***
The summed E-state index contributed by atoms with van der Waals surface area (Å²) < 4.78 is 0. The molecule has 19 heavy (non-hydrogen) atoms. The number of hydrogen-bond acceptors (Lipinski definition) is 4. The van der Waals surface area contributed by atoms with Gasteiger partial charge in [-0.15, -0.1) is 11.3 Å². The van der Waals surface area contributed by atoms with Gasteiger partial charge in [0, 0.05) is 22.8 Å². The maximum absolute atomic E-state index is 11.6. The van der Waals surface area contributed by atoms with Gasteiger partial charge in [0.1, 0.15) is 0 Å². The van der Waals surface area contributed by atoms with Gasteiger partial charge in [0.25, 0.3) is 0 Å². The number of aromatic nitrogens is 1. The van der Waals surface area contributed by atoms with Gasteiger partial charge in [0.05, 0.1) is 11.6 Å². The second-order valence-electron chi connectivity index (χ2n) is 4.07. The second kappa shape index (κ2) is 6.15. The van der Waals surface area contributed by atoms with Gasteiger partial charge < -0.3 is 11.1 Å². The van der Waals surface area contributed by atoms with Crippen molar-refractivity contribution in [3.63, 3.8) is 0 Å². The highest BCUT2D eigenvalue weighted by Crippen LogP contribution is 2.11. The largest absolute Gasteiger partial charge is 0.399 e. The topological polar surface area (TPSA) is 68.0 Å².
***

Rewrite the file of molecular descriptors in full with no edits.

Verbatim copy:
The summed E-state index contributed by atoms with van der Waals surface area (Å²) < 4.78 is 0. The molecule has 19 heavy (non-hydrogen) atoms. The number of hydrogen-bond acceptors (Lipinski definition) is 4. The van der Waals surface area contributed by atoms with Gasteiger partial charge in [-0.15, -0.1) is 11.3 Å². The van der Waals surface area contributed by atoms with Gasteiger partial charge in [0, 0.05) is 22.8 Å². The maximum absolute atomic E-state index is 11.6. The van der Waals surface area contributed by atoms with Gasteiger partial charge in [0.1, 0.15) is 0 Å². The van der Waals surface area contributed by atoms with Gasteiger partial charge in [0.25, 0.3) is 0 Å². The number of aromatic nitrogens is 1. The van der Waals surface area contributed by atoms with Gasteiger partial charge in [0.05, 0.1) is 11.6 Å². The second-order valence-electron chi connectivity index (χ2n) is 4.07. The second kappa shape index (κ2) is 6.15. The van der Waals surface area contributed by atoms with Gasteiger partial charge < -0.3 is 11.1 Å². The van der Waals surface area contributed by atoms with Crippen molar-refractivity contribution in [3.63, 3.8) is 0 Å². The highest BCUT2D eigenvalue weighted by Crippen LogP contribution is 2.11. The largest absolute Gasteiger partial charge is 0.399 e. The topological polar surface area (TPSA) is 68.0 Å².